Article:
The U.S. sanitary sewer infrastructure is aging. Some sewers are more than 100 years old. Nationwide, there are more than 19,500 municipal sanitary sewer collection systems serving an estimated 150 million people and about 40,000 sanitary sewer overflow (SSO) events per year. Addressing aging water infrastructure challenges is one of the top national water program priorities and a top priority of the U.S. Conference of Mayors (Washington, D.C.).
Rainfall-derived infiltration and inflow (RDII) into sanitary sewer systems has long been recognized in many sewer systems as a major cause of poor performance and operating problems, including SSOs. The extent of infiltration also correlates with the condition of aging sewers.
Technical reports and tools available for use
To assist communities in developing SSO mitigation plans, the U.S. Environmental Protection Agency (EPA) in 2002 entered into a cooperative research and development agreement with CDM Smith (Cambridge, Mass.) to develop an easy-to-use public domain set of computerized tools and associated technical guides. The set of tools is referred to as the SSO Analysis and Planning (SSOAP) toolbox.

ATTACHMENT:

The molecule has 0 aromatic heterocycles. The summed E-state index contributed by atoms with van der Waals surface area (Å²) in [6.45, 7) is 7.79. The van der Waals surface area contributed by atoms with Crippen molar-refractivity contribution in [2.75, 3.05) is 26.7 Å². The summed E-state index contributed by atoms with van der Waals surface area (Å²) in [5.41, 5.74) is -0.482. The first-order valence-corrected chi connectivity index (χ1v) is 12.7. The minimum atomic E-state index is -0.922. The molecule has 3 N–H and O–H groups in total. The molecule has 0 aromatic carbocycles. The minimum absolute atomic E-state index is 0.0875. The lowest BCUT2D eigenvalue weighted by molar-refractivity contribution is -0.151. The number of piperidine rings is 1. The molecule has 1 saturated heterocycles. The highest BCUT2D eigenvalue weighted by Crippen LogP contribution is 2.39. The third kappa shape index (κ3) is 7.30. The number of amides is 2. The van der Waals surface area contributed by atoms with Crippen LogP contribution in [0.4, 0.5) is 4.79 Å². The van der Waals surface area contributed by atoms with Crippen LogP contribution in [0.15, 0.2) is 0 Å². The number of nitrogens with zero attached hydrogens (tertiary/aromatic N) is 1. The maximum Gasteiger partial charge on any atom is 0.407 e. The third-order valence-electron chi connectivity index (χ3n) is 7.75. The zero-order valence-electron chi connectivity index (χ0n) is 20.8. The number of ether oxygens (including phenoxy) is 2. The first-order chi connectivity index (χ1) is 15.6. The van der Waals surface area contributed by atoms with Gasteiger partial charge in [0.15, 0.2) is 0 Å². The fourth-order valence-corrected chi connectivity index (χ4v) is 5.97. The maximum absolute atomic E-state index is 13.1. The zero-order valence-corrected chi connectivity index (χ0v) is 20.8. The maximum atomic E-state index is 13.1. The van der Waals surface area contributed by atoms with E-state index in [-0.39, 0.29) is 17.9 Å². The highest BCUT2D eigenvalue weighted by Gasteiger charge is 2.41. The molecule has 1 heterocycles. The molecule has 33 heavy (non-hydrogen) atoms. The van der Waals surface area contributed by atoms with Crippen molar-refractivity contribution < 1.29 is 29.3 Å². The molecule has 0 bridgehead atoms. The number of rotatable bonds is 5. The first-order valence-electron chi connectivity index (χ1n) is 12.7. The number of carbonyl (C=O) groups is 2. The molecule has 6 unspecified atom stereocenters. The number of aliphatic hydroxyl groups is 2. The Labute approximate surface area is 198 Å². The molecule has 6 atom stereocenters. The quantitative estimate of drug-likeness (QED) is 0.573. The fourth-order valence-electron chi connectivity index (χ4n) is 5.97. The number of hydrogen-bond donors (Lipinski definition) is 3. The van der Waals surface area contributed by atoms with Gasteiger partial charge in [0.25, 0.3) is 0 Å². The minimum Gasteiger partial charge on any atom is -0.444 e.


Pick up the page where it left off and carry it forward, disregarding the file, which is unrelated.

Review of Sewer Design Criteria and RDII Prediction Methods
. This technical report (EPA/600/R-08/010) summarizes EPA’s review of prevailing industry practices for RDII prediction and selected methods that are proven for a range of application needs. In addition, it describes the specific RDII prediction methodology used in the initial version of the SSOAP toolbox.
Computer Tools for Sanitary Sewer System Capacity Analysis and Planning
. This report (EPA/600/R-07/111) is intended to provide SSOAP toolbox users with technical information needed to effectively use the toolbox to analyze and mitigate SSO-related problems. The technical report provides an introductory hydrologic approach, the RDII methodology used in the toolbox, an overview of the required sewer system hydraulic analysis, and data collection requirements to support SSO planning and analysis using the toolbox. In addition, the report describes the tools and their functions for performing a wastewater collection system capacity and condition assessment.